Beijing anxious over Biden’s ambition to 'repair' alliances damaged by Trump
China is nostalgic for Trump, the "gravedigger of US hegemony". Chinese experts: The US containment policy will continue, reinvigorated by the relaunch of relations with allies. The centrality of Taiwan. Seoul could break the anti-China front. The focus on East Asia pushes the new president to "neutralize" the Middle Eastern chessboard.
Rome (AsiaNews) – "We will repair our alliances, and engage with the world once again." It is the only real foreign policy passage contained in Joe Biden’s inauguration speech yesterday. Yet it is enough to set the course of Washington's Asian policy over the next four years. Making peace with allies and continuing the policy of strong confrontation with China inaugurated by Donald Trump is the path the new president will likely follow in Asia.
To the chagrin of America's allies, but with Chinese complacency, Trump questioned the alliance system built by the United States in Asia after WWII. One which, according to most experts, is the greatest asset of US foreign policy.
Publishing a series of comments by Chinese journalists, experts and netizens, the Global Times has harshly attacked Trump's political legacy. The Chinese nationalist tabloid yesterday affirmed that Trump had destroyed the image and soft power of the United States with his unilateralism, populism and protectionism.
Some users on Weibo – a well-known Chinese microblogging site – have described Trump as the gravedigger of US hegemony, "the undercover agent" of the Chinese Communist Party: the one who helped to bury the leadership of the West in favour of the rise of China. All proven by the decisions of the European Union and Japan - two historic Washington's allies – to sign important trade deals with Beijing.
The Chinese accuse Trump of having brought Sino-US relations to the brink of a new cold war. However, Trump’s inability to team up with Asian partners undermined his efforts to contain China.
As several Chinese authors point out, Biden could pose a greater danger to Beijing. He will continue Trump's opposition to China, with the only difference that the renewed cooperation with his allies will lend greater substance to these efforts.
It is no coincidence that in their analysis of the Trump presidency Japanese media focused on his "America First" doctrine. Japanese observers believe that it weakened the anti-China front in Asia. Tokyo has not forgotten that the former president described his Asian allies as "freeloaders" who live off the backs of US taxpayers.
India is not a traditional US ally, but a close, newly acquired partner. Hindu nationalist premier Narendra Modi had a certain empathy with Trump; in congratulating Biden and his deputy Kamala Harris (of Indian origin), however, he stressed a desire to intensify bilateral cooperation, based on common values. These would include a desire to halt Beijing’s geopolitical advance.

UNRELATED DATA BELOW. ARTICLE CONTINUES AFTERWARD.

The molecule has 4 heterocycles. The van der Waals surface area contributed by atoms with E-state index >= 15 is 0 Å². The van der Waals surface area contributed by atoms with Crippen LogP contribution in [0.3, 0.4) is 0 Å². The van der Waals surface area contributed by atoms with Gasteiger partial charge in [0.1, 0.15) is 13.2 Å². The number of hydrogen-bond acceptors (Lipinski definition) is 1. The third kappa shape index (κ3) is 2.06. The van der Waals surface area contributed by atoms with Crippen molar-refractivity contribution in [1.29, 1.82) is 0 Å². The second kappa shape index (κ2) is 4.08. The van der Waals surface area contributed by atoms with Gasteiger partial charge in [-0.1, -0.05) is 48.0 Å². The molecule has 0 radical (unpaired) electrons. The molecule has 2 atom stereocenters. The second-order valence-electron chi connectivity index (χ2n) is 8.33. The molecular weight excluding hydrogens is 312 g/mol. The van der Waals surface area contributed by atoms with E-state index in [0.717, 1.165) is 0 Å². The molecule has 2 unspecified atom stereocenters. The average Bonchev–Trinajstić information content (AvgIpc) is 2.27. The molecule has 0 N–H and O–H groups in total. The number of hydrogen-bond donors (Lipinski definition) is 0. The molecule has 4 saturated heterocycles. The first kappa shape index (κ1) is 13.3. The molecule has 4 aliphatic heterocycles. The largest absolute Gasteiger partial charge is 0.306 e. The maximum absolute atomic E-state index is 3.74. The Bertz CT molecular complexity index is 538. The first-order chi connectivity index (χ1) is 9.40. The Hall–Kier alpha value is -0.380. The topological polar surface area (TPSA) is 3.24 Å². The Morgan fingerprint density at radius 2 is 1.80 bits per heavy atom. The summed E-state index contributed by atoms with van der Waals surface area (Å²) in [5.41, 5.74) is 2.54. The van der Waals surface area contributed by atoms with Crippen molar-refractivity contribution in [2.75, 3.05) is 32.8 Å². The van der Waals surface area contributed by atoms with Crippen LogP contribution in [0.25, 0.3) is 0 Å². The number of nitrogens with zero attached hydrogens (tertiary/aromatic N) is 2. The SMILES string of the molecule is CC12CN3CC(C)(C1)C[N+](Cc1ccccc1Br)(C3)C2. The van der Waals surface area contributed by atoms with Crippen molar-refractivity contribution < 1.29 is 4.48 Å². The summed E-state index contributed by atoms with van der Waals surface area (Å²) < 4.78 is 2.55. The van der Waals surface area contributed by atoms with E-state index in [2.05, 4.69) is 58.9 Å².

Speaking to AsiaNews Swaran Singh, professor of international studies at Jawaharlal Nehru University in Delhi, notes that the recent assault on the Congress by a pro-Trump mob dealt a serious blow to the image of US democracy. That said, he is convinced that India's attitude towards Washington will not change because of a single isolated episode: “India has engaged Trump aware of his positive and negative sides. Bilateral relations [between the two countries] are now institutionalized.”
The unlikelihood of Biden abandoning the line drawn by Trump in Asia is also evident from his overtures towards Taiwan, which Beijing considers a "rebel" province to be reunified. Yesterday, for the first time since 1979, when the US recognized China at the expense of Taipei, the Taiwanese charge d'affaires in Washington was invited to an inauguration ceremony.
Beijing is somewhat lucky in that the opposition to it – led by the US – is fractured. On the eve of Biden's oath, Moon Jae-in wanted to clarify that he does not intend to take sides in the dispute between Washington and Beijing. The South Korean president has claimed that relations with the two powers are of "equal" importance. This is the mantra also repeated by the countries of Southeast Asia, which regardless of the change of administration want the US to continue to "balance" the rise of China, even though without openly aligning with US positions.
Observers see the next decade as a crucial one in the competition between the US and China. Beijing may feel strong enough to launch a coup, for example against Taiwan. In order to counter such a threat, Biden will have to invest a lot of resources in East Asia, while attempting to neutralize other important political chessboards such as the Middle East. The executive order signed yesterday cancelling Trump's ban on the entry into the US of citizens from seven Muslim countries seems to point in this direction.